This hesitancy is further evident in Coleman’s inability to become a voice for the University across the country and the world. The affirmative action lawsuits provided her with many opportunities to raise her national stature. She has been unsuccessful in this arena. Coleman has never made a television appearance to defend the University’s position on the affirmative action lawsuits. The most important step she took to garner media attention for the cause was to submit an opinion piece to The Washington Post. This was not the type of active campaign that the University deserved to have mounted on its behalf in regards to such an important issue.
When the University regents selected Coleman to be the next president, they were taking a historic action, as Coleman is one of only a few women heading an elite university. This provided Coleman with the unique opportunity to achieve national stature. She remains, however, unknown around the country. Brown University President Ruth Simmons, in comparison, has instantly rocketed to national prominence. She has spoken at the National Press Club, has been on “60 Minutes” and has made appearances at prominent national events. On the other hand, despite the aforementioned opportunities, Coleman is not regarded as a dynamic leader.
Most importantly, Coleman has not clearly outlined her ideas for the future of the University. After her first year as president, there remains no significant proposals with which to identify Coleman. Some of the blame for this lies in Coleman’s failure to fill key administrative posts. For example, there remains no permanent dean for the College of Literature Science and the Arts nor an executive vice president for medical affairs. Coleman will not be able to plan a future for the University with so many holes in her team.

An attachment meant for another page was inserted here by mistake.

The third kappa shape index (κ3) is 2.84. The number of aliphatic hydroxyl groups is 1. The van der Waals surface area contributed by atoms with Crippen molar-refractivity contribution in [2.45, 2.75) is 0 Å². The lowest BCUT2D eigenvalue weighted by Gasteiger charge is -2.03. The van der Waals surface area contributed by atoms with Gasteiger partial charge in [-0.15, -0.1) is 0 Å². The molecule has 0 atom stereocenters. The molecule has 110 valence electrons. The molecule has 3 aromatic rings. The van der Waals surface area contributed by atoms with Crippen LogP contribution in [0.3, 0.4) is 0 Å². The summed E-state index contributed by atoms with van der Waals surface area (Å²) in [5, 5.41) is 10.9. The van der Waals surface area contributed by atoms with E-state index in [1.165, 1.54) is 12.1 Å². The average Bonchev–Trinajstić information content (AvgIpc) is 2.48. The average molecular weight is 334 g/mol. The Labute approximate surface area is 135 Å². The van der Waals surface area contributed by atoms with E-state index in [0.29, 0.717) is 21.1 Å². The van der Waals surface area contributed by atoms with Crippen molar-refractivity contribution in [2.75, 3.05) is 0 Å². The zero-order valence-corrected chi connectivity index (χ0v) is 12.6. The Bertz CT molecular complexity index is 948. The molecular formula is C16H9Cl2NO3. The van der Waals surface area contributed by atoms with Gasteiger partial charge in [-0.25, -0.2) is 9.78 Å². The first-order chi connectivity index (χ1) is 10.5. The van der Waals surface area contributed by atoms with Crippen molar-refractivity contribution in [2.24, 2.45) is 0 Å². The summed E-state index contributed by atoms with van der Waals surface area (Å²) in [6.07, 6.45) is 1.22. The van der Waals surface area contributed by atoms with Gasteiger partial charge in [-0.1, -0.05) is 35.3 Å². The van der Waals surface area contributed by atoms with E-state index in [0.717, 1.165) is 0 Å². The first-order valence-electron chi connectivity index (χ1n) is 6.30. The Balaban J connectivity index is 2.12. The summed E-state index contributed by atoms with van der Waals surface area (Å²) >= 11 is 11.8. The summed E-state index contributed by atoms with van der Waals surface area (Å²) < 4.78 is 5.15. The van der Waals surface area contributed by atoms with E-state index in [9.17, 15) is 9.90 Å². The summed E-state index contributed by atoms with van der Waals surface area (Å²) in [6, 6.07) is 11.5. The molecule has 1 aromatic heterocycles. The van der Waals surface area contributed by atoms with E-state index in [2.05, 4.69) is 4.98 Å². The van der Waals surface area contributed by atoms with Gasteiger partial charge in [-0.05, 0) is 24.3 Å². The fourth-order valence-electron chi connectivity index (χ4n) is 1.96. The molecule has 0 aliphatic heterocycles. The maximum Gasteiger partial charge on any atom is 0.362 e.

But the blame for Coleman’s dearth of ideas cannot be attributed to empty or only temporarily-held administrative positions. During his tenure in office, President Lee Bollinger proposed such ideas as the Life Science Initiative, the internship with the Royal Shakespeare Company and the Master Plan. He sought to expand the University’s international prominence and prestige in a wide range of areas. Serious questions remain as to how Coleman sees the University’s role in the future.
For these reasons, the Daily encourages Coleman to deliver a state of the University address at the beginning of the fall academic term in order to evaluate her first year as president and to lay out ideas for the University’s future. Hopefully, after a rocky first year, becoming acquainted with her position, Coleman will lead the University into an exciting future as an internationally-renowned institution of higher learning.